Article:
Flatbed trucking jobs available at SteelPro, a flatbed trucking company specializing in the transportation of steel and other commodities. SteelPro provides professional and quality transportation and warehousing services to the entire metals industry.
Truck driver jobs are fast-becoming a go-to sector for people looking to make top wages in the United States. Upwards of 70 percent of all goods and materials such as steel are transported, and flatbed trucking companies are trying to keep up with the workforce demand.
The country has been experiencing a shortage that has helped boost wages for flatbed trucking jobs and other industry areas. Experts expect an ongoing worker shortage and truck driver jobs should see even pay increases. But those interested in a life on the road would be wise to consider ways to make long hauls less stressful in ways that may extend their careers. Consider these five stress-reducing suggestions.
Reduce Stress Through Healthy Eating
Although most non-truckers may not realize it, driving for a living involves a lot of just sitting. The open road definitely has a free spirit effect on people who enjoy truck driver jobs. But it’s also important to properly fuel the body.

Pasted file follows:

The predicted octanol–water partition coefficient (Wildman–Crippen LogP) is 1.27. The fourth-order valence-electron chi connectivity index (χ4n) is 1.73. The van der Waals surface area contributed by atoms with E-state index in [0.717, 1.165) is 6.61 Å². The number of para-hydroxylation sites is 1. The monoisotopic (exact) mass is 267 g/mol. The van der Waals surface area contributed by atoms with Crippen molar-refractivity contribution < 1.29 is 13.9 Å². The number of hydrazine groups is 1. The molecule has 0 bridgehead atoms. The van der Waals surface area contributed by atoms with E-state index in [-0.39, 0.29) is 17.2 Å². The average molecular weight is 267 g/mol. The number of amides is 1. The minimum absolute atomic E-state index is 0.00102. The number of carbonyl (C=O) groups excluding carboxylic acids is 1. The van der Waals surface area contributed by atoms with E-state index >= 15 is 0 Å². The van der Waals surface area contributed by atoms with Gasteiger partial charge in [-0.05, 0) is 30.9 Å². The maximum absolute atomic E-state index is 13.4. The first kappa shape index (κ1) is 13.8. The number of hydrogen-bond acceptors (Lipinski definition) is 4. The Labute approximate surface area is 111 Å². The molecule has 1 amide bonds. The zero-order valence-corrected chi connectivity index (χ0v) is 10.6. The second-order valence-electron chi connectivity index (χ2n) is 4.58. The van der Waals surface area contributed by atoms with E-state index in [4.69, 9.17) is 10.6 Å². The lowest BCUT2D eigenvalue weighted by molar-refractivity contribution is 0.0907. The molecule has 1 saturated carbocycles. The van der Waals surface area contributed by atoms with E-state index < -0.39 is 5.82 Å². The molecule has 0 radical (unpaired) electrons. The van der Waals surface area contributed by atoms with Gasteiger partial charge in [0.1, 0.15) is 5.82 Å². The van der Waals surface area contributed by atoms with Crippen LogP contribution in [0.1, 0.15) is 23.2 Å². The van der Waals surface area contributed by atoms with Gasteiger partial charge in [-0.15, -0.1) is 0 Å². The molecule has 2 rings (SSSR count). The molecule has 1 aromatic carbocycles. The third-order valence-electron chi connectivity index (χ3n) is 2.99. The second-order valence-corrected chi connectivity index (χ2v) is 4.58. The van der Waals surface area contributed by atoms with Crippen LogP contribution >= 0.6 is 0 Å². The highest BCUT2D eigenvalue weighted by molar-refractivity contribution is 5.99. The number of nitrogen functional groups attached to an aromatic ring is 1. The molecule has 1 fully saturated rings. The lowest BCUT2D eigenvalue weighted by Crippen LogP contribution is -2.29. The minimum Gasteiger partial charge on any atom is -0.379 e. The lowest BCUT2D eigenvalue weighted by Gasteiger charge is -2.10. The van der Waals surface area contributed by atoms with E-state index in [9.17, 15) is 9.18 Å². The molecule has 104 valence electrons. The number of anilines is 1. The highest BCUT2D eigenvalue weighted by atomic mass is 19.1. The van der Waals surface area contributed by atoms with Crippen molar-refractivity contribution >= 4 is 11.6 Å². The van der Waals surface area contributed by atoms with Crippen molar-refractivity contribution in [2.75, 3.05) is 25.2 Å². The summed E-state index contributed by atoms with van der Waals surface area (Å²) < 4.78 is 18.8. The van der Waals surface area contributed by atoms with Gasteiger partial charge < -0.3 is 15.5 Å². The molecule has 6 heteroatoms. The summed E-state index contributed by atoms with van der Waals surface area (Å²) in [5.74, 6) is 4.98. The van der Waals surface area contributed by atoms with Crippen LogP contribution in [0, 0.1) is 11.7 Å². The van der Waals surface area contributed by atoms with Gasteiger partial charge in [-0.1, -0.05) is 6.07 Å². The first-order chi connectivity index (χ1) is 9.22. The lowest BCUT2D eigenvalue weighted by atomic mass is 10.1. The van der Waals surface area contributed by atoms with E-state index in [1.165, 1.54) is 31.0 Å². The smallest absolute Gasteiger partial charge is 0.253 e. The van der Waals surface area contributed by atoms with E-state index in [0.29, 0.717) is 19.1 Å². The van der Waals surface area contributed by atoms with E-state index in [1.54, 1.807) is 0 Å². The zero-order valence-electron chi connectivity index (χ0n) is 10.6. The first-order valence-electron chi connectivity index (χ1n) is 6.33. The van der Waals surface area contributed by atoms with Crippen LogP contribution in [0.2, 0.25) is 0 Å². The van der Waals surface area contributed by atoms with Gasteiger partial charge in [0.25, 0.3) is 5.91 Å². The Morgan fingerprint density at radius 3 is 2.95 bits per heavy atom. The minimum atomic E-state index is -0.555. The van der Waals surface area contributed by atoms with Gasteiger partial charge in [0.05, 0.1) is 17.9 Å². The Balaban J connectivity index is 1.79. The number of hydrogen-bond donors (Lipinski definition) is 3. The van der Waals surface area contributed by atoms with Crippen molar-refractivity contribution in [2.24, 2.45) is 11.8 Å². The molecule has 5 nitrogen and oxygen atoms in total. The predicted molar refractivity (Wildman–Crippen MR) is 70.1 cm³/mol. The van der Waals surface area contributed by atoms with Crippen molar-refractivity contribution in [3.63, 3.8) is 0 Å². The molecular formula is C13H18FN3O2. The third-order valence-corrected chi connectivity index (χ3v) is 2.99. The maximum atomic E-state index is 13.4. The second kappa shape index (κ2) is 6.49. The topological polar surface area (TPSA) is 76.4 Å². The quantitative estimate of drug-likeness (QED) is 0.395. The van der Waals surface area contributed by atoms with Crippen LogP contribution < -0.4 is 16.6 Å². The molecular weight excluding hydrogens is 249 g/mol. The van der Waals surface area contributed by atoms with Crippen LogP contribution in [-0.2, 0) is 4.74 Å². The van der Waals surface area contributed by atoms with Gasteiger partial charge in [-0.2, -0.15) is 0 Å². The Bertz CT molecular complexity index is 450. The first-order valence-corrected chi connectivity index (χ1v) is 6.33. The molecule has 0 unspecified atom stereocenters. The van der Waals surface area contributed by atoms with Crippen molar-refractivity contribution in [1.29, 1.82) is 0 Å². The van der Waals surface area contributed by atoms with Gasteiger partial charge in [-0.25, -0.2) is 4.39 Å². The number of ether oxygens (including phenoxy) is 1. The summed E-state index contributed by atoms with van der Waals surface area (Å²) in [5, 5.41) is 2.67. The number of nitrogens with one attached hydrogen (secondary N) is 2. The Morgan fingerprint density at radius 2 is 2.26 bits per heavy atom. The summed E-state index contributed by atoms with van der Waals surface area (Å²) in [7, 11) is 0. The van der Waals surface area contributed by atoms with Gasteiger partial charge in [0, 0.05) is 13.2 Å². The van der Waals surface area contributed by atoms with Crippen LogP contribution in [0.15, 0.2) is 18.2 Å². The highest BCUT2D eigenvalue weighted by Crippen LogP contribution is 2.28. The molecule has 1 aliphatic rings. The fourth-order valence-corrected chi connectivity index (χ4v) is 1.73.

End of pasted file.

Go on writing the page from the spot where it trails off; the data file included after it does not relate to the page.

Whether you are engaged in 9 to 5 driving shifts, overnights or long hauls, the importance of eating healthy foods cannot be understated. That quick roadside diner, pre-made truck stop meal, or fast food can have a negative effect on your health.
Take the time to organize your in-cab food reserves. Shop at a grocery store and stock up on fresh fruits, vegetables and proteins. You may also find that many supermarkets make things like whole rotisserie chickens that are much healthier than a fast-food chicken sandwich.
If you find that storing and preparing healthy meals is not your thing, supermarkets sell pre-mixed salads that include ingredients such as Brussels sprouts, spinach, nuts and other options. Healthy eating can help you reduce weight gain, bad cholesterol and make you feel a whole lot better.
Reduce Stress Through Fitness
The daily limit for flatbed truck driver jobs allows professionals an operating time of 11 hours within 14, after taking 10 hours off. That means you have enough downtime to get in some type of workout. One of the best motivators for following through on a daily exercise routine is to bring gear.